Farmers Stand on the Front Lines of Food Security
National Agriculture Day is an annual day to celebrate the American farmer. In America, we spend a smaller proportion of our household income on food than any other developed country. A safe, affordable food supply with amazing variety and unequaled distribution is something to celebrate.
However, as farmers prepare for spring planting this year, the mood across agriculture is far from celebratory. Skyrocketing input costs are putting the squeeze on already tight farm budgets, debts relative to assets are rising, and the cost of credit is going up, leaving farmers uncertain about the future and consumers wary of the rising costs of food.
Our farmers are standing on the front lines of food security. America’s farm policies must reflect this reality.
The farm families who grow sugarcane and sugarbeets are a critical part of the American food supply. Thanks to our farmers and processors, mills, and refineries, these crops are turned into a ready supply of sugar. More than 60 different kinds of sugar, including powdered sugar, brown sugar, various granular sizes and many other types of sugar, keep food manufacturing lines humming and home pantries stocked with just-in-time deliveries to food companies and grocery stores.
Growing sugar certainly takes hard work and requires major expenses. For example, even using today’s most advanced conservation techologies, we need fuel to power our tractors and fertilizer to nurture our crops.
Just like most Americans, farmers are feeling the pain at the gas pump. A diesel-powered tractor might require five gallons of fuel just to prepare and plant seed on one acre. With diesel above $5 a gallon, a farmer planting 1,000 acres is looking at a $26,000 bill for fuel costs alone, up $10,000 from just last March. It will cost a lot more to care for and harvest the crop this fall.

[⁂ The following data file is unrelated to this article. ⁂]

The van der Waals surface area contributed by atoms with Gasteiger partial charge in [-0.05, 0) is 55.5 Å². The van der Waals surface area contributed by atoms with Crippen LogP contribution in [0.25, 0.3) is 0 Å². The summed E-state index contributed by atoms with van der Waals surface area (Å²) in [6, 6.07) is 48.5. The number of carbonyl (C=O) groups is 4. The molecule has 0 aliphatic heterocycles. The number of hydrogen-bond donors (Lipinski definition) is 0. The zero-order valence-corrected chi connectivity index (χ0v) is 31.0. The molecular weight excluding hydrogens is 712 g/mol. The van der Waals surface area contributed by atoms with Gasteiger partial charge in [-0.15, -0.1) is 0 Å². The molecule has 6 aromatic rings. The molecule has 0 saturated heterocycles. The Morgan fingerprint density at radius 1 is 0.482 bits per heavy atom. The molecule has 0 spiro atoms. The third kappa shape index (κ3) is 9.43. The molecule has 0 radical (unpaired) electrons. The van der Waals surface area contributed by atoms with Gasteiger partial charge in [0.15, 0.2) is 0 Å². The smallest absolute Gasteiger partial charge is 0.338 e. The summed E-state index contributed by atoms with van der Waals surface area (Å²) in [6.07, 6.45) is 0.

Fertilizer prices are also soaring, with some fertilizer components increasing in cost by triple digits. Our farmers are being crushed by these unsustainable costs. Increased costs of production are one reason why the U.S. Department of Agriculture forecasts a 7.9 percent drop in farm income for 2022.
As the world watched Russia’s invasion of Ukraine in horror, the war sent shockwaves through these already tenuous fuel and fertilizer supply chains. Countries like Ukraine, Algeria, Moldova, and even Russia, have acted quickly to protect their domestic food supplies by banning the export of sugar and other essential goods. Across the globe, Brazil is expected to divert more of its sugarcane production to ethanol in response to rising oil prices.
The world’s sugar market was already the world’s most volatile commodity market. Now, this famously dysfunctional market is even more uncertain and unstable. This crisis has underscored the importance of supporting our sugar farmers to ensure that America is not overly dependent on unreliable foreign suppliers for sugar. We already depend on foreign suppliers for about 30 percent of our needs.
Unfortunately, the price of sugar does not reflect either sugar’s importance as an essential ingredient or the incredible challenges facing America’s sugar farmers as they work to improve productivity while meeting some of the highest labor and environmental standards in the world. Domestic sugar prices have remained relatively flat over the past 40 years. In fact, U.S. sugar prices have fallen in real terms when accounting for inflation.
Our farmers are proud to help feed America. But this year, many of them might be wondering how they will be able to pass their farm to the next generation.
America’s farm and trade policies must continue to reflect the integral role that farmers play in securing our food supply and ultimately, the role they play in our national security. That’s the best thanks we can give our farmers this National Agriculture Day.